How should UK healthcare prepare for reforms to the EU data protection?

Alison Hall

1 August 2017

One of the Bills announced in the Queens Speech on 21 June was a data protection bill, the main purpose of which is to implement the provisions of the EU General Data Protection Regulation 2016/276 into UK law. Although the legal mechanism to extricate the UK from Europe has been the focus of most attention over recent weeks, until Brexit actually takes effect, the UK is committed to implementing this (and other) European legislation which have already been enacted – even if they will come into force during this transition period.

The EU General Data Protection Regulation is required to be implemented by Member States by 25 May 2018 and is significant for health care and medical research. The primary aim of the legislation is to harmonise the flow of data within Member States by ensuring that “the rights and freedoms of natural persons with regard to the processing of data should be equivalent in all Member States” (Recital 13). However, the Regulation goes much further than ensuring equivalency - it seeks to protect and empower citizens’ data privacy and to provide much more scope for the citizen (or data subject) to control the way that personal data about them is used. The Regulation supports these increased rights through also creating a more effective infrastructure of governance, oversight and sanctions – essentially to provide a more robust regulatory environment which is fit for purpose for our world of digital technologies, enhanced data access and global data flows.

For those processing genetic and genomic data, there are specific changes that are likely to impact on health and social care services and those undertaking medical research.

Firstly, the scope of the Regulation is extended to include some coded data - that is, data which retains a coded identifier to the source individual - thereby allowing through “all the means reasonably likely” the  data to be linked with that particular person (Recital 26). Regulators and policy makers are still assessing the significance of this wider scope for health policy and practice. However (as we will highlight in our forthcoming report on Identification and Genomic Data) technological fixes such as coding data (pseudonymisation) or anonymisation, where the identifier is irreversibly removed from data, cannot be regarded as absolute or in isolation, but must be considered in a wider context, where access to novel technologies and other data sources might have an impact on identifiability.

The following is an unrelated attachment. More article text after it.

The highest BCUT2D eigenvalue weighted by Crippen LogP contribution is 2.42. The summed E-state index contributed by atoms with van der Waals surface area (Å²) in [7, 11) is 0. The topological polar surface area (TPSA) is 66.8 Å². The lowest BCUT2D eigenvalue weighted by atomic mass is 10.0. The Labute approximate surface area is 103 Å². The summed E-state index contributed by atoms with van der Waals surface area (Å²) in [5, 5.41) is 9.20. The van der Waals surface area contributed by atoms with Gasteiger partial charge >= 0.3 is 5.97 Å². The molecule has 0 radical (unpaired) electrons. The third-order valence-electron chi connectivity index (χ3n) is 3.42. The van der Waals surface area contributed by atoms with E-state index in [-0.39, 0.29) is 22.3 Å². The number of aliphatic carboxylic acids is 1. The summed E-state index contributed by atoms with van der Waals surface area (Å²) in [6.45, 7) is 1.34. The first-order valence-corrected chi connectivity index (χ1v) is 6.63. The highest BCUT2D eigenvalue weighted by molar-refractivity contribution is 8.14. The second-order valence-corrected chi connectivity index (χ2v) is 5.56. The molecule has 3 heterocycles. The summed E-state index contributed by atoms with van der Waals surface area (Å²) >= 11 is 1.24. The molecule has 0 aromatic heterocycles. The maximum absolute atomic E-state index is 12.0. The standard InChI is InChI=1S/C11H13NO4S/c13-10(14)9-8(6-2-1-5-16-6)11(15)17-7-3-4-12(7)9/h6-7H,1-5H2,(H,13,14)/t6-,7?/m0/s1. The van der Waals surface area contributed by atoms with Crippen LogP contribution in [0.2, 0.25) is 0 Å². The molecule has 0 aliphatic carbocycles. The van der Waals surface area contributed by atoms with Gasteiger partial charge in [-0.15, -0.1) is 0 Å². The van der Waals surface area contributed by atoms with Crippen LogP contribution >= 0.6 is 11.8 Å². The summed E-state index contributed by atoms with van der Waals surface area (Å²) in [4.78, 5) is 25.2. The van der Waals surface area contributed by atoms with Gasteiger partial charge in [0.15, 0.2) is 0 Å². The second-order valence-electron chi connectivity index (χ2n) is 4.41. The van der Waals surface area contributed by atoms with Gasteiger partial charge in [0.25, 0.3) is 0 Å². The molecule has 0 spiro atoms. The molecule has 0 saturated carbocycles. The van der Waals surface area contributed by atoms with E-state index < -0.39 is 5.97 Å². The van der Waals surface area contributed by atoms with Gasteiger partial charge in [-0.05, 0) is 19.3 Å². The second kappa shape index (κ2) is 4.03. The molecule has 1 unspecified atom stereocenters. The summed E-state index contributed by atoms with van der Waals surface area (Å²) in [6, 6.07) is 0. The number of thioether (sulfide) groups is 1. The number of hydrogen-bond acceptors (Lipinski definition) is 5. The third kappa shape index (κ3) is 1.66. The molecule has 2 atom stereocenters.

Secondly, the Regulation articulates more specifically the types of personal data which require special protection, for the first time singling out genetic data, along with biometric data. This special protection takes the form of stipulating that “the processing of genetic data..” “for the purpose of uniquely identifying a natural person” “shall be prohibited unless an exemption” applies (Article 9(1)). The exemptions that are most relevant to health and medical research include:

  • That the data processing is necessary for medical diagnosis, provision of health or social care or treatment
  • That it is necessary “for reasons of substantial public interest” or
  •  That the person has given explicit consent i.e. “any freely given, specific, informed and unambiguous indication of the data subject’s wishes” .. “by a statement or by a clear affirmative action, signifies agreement to the processing of personal data relating to him or her” (Article 4(11)).

As many commentators have observed, the requirement for an affirmative action does, in some cases, make it difficult, if not impossible, for those processing data to rely on consent if they are currently relying on inaction to signify willingness to proceed.

What does this mean for data processers and users?

For most health and social care applications however, the inability to affirm a choice (by someone who lacks competence to make a decision – perhaps an elderly person or young child) will not prevent care that is in the best interests of the patient from going ahead, since,this can be justified on other legal grounds (such as either being necessary or being in the public interest as described above).

For that reason, the main messages that are emerging from statutory authorities and policy bodies, highlight the need for those using and processing data to make a careful evaluation of their current practices to ensure that they are in line with what the Regulation will require, but also provide reassurance that significant changes will not be needed if those processing data already comply with the existing law – see for example, the Information Commissioner’s Office updated version of their guidance Preparing for the General Data Protection Regulation (GDPR) 12 steps to take now and the Medical Research Council’s General Data Protection Regulation: preparations for implementation. Both sources of guidance identify that a key requirement for a smooth transition between data protection regimes, is the appointment of a suitably qualified Data Protection Officer who can systematically and rigorously begin that process of evaluation.  Since the requirement for a Data Protection Officer applies across all sectors, the premium placed on having expertise in data governance seems set to rise over the next year.